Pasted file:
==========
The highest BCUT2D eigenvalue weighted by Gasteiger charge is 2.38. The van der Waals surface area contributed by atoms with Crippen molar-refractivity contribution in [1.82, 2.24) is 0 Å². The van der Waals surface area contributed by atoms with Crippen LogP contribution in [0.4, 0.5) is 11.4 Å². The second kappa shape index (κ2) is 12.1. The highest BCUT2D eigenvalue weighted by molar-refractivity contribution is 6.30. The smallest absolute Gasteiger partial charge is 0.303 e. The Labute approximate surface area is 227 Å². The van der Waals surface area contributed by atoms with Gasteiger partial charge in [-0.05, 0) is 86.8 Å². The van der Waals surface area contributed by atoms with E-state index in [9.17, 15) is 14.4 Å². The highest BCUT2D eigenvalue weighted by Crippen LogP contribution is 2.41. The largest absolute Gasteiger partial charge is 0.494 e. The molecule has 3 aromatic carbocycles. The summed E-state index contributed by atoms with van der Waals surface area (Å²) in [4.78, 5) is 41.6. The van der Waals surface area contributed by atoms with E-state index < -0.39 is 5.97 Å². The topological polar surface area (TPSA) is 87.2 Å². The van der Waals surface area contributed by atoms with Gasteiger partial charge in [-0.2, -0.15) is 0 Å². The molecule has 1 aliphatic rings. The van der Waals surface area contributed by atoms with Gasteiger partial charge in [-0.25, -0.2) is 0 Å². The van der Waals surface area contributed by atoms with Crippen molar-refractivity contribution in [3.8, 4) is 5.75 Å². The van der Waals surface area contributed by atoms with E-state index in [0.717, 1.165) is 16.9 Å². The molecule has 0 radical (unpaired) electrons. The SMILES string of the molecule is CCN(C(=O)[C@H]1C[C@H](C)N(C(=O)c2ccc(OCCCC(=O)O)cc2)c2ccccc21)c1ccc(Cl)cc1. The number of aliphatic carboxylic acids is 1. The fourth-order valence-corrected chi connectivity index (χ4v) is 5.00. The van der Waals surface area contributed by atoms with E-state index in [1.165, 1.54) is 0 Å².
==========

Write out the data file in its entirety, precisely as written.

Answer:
The highest BCUT2D eigenvalue weighted by Gasteiger charge is 2.38. The van der Waals surface area contributed by atoms with Crippen molar-refractivity contribution in [1.82, 2.24) is 0 Å². The van der Waals surface area contributed by atoms with Crippen LogP contribution in [0.4, 0.5) is 11.4 Å². The second kappa shape index (κ2) is 12.1. The highest BCUT2D eigenvalue weighted by molar-refractivity contribution is 6.30. The smallest absolute Gasteiger partial charge is 0.303 e. The Labute approximate surface area is 227 Å². The van der Waals surface area contributed by atoms with Gasteiger partial charge in [-0.05, 0) is 86.8 Å². The van der Waals surface area contributed by atoms with E-state index in [9.17, 15) is 14.4 Å². The highest BCUT2D eigenvalue weighted by Crippen LogP contribution is 2.41. The largest absolute Gasteiger partial charge is 0.494 e. The molecule has 3 aromatic carbocycles. The summed E-state index contributed by atoms with van der Waals surface area (Å²) in [4.78, 5) is 41.6. The van der Waals surface area contributed by atoms with E-state index < -0.39 is 5.97 Å². The topological polar surface area (TPSA) is 87.2 Å². The van der Waals surface area contributed by atoms with Gasteiger partial charge in [-0.2, -0.15) is 0 Å². The molecule has 1 aliphatic rings. The van der Waals surface area contributed by atoms with Gasteiger partial charge in [-0.25, -0.2) is 0 Å². The van der Waals surface area contributed by atoms with Crippen molar-refractivity contribution in [3.8, 4) is 5.75 Å². The van der Waals surface area contributed by atoms with E-state index in [0.717, 1.165) is 16.9 Å². The molecule has 0 radical (unpaired) electrons. The SMILES string of the molecule is CCN(C(=O)[C@H]1C[C@H](C)N(C(=O)c2ccc(OCCCC(=O)O)cc2)c2ccccc21)c1ccc(Cl)cc1. The number of aliphatic carboxylic acids is 1. The fourth-order valence-corrected chi connectivity index (χ4v) is 5.00. The van der Waals surface area contributed by atoms with E-state index in [1.165, 1.54) is 0 Å².